Thursday, July 1, 2010

Murder, Manslaughter, or Not Guilty?

By Robert Gammon
Thu, Jul 1, 2010 at 12:40 PM

Although we haven’t attended the Johannes Mehserle trial in person, we’ve been closely following the coverage of it. And we thought it would be helpful to compare the four possible verdicts (five, if you include a hung jury) against the reported evidence so far:

1. Second-degree murder. To reach this verdict, the jury would have to conclude that Mehserle, after attempting to subdue Oscar Grant, stood up, purposely pulled out his gun, and shot the unarmed Grant in the back as he lay face down on the ground.

To reach this verdict, the jury would have to disregard Mehserle’s statements to fellow BART cops after the shooting that he thought Grant was reaching for a gun. But this verdict is bolstered by the fact that cops are trained to not stand up and let go of a suspect who they think is arming himself. The reason is that the suspect might roll over and shoot the cop.

But to reach this verdict, the jury would have to disregard Mehserle’s testimony in the trial that he meant to use his Taser on Grant, but mistakenly pulled out his gun instead.

2. Voluntary manslaughter. To reach this verdict, jurors would have to conclude that Mehserle killed Grant in the “heat of passion” or because he unreasonably thought that Grant posed a threat to his life. That is, the jury would have to accept the testimony from several BART cops that Mehserle said after the shooting that he thought Grant was reaching for a gun, when, in fact, Grant had no gun.

In other words, Mehserle thought Grant posed a threat, when he actually didn’t. The jury also would have to conclude that Mehserle’s belief was unreasonable. This conclusion is substantiated by video of the shooting, showing then-BART cop Anthony Pirone with his knee on Grant’s back, holding Grant’s arm — the one that Mehserle said he thought was going for a gun. In short, Mehserle could not have reasonably thought that Grant was reaching for a gun when he couldn’t have physically done so.

This verdict also is bolstered by the fact that the BART cops who testified that Mehserle said he thought Grant was going for a gun were called to the stand by the prosecution. But to reach this verdict, jurors would have to disregard Mehserle’s later contention at trial that he meant to use his Taser.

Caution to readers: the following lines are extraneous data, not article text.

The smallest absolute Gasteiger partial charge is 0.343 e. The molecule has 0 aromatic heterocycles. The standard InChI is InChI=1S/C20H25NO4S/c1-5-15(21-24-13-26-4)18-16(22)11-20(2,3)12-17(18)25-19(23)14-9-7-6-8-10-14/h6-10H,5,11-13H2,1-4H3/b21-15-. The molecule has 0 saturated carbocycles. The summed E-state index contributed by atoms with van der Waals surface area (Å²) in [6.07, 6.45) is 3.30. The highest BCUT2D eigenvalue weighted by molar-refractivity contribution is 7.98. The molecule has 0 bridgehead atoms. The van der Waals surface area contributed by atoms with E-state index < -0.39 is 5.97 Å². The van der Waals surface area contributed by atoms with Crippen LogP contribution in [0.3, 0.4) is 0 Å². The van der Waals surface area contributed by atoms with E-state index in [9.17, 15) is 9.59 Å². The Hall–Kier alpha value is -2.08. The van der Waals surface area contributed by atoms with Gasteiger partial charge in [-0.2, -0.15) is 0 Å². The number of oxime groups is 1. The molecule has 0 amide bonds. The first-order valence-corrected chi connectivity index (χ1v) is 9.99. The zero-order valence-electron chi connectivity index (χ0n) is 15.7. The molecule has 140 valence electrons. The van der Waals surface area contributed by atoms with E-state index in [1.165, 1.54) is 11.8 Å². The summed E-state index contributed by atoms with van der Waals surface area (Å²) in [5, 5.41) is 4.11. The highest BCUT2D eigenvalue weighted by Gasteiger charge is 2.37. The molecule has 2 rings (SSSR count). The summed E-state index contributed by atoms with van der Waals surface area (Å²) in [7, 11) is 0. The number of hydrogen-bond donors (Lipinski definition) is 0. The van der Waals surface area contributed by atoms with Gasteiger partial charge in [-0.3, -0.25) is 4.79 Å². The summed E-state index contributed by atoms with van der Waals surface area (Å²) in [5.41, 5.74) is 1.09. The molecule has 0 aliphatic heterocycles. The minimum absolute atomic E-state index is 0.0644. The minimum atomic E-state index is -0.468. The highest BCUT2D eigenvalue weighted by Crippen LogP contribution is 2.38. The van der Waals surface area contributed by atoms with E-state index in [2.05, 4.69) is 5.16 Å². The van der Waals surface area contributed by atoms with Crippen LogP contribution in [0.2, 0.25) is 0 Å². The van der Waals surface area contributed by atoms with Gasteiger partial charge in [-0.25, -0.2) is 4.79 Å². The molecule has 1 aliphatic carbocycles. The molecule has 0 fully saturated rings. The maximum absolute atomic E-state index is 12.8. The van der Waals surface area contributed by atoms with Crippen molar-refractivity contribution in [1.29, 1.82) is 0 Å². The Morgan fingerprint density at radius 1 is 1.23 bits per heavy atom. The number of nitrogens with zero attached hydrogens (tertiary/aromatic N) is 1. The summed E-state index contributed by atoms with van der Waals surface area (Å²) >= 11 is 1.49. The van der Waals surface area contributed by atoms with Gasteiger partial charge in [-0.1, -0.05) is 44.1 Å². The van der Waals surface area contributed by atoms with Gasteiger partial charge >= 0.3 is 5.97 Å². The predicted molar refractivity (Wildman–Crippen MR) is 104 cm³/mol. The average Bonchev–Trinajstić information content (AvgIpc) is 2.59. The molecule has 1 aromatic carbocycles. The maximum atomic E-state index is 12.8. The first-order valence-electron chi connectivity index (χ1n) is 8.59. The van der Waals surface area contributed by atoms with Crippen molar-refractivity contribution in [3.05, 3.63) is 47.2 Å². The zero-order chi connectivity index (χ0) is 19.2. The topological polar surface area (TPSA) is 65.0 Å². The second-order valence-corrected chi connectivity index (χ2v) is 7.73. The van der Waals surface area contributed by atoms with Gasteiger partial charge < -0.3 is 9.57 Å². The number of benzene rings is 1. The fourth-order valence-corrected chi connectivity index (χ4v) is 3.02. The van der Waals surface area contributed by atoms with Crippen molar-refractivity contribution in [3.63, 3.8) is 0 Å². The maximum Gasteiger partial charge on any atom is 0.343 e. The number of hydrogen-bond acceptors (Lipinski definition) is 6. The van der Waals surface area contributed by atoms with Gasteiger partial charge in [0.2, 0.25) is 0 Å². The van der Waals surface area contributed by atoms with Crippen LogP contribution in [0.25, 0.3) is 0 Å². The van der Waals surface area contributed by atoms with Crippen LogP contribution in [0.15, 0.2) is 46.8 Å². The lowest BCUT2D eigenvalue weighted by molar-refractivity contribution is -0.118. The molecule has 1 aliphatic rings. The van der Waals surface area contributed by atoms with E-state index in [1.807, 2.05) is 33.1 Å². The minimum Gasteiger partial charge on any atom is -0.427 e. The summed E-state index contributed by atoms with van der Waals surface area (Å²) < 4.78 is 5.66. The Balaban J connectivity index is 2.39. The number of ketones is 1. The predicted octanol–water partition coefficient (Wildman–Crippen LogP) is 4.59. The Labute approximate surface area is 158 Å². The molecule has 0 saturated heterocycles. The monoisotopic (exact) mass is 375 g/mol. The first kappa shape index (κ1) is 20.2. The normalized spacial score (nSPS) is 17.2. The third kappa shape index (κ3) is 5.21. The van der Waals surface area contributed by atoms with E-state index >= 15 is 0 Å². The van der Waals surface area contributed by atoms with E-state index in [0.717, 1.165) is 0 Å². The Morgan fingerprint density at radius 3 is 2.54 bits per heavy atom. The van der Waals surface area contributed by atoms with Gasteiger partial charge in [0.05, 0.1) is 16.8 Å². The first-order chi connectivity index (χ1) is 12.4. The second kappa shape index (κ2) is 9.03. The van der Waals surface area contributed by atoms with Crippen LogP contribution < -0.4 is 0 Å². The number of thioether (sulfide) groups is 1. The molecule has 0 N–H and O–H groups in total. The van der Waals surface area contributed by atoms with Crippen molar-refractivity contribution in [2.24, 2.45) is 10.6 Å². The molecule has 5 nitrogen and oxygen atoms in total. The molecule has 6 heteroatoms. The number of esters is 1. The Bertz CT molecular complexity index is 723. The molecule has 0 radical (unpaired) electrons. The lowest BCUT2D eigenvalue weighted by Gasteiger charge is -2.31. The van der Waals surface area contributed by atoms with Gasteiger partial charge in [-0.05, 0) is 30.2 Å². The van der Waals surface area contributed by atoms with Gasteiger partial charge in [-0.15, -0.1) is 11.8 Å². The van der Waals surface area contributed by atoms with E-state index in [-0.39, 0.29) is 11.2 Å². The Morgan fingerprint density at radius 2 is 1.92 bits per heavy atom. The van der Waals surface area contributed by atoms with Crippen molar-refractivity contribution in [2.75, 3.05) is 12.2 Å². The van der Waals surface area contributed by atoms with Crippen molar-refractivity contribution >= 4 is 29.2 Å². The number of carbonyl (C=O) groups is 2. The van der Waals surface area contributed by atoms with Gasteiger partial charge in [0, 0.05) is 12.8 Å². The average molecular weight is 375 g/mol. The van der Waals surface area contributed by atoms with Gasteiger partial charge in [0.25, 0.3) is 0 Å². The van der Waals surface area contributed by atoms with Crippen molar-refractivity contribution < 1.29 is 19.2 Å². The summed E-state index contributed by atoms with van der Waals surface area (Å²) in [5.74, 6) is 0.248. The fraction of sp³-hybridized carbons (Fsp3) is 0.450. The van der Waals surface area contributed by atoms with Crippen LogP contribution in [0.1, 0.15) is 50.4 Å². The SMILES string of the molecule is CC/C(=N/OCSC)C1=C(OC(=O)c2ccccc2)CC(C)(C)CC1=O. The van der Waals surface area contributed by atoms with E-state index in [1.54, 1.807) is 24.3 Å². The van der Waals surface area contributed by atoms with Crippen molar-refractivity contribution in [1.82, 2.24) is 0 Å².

3. Involuntary manslaughter. To reach this verdict, jurors would have to conclude that Mehserle meant to reach for his Taser, but instead grabbed his gun and then recklessly killed Grant. This verdict is bolstered by Mehserle’s own testimony.

But it requires that jurors disregard his repeated statements after the shooting that he thought Grant was reaching for a gun. The reason is that police officers are trained to use a gun — not a Taser — on a suspect armed with a deadly weapon. Officers are trained to use lethal force when faced with lethal force.

However, this verdict, often viewed as a compromise decision in homicide cases, may be preferable for jurors who believe Mehserle killed Grant by accident but don’t want to vote not guilty, or for those who believe that Mehserle meant to kill Grant but are reluctant to convict a cop of a more serious crime.

4. Not Guilty. This verdict requires jurors to conclude that Mehserle meant to pull out his Taser but accidentally grabbed his gun instead and that such an accident was reasonable under the circumstances. This conclusion is bolstered by testimony that BART gave officers only cursory Taser training. But it requires that jurors disregard testimony by fellow BART officers that Mehserle thought Grant was going for a gun.

5. Mistrial. This occurs when jurors can’t agree on any of the above verdicts and are said to be "hung." This result is not uncommon in police-officer-involved shootings, where there is evidence that a crime occurred but some jurors just don’t want send a cop to prison. This verdict also likely would take some time to reach, because judges routinely tell juries to keep deliberating until they come to a unanimous conclusion, as required under the law.

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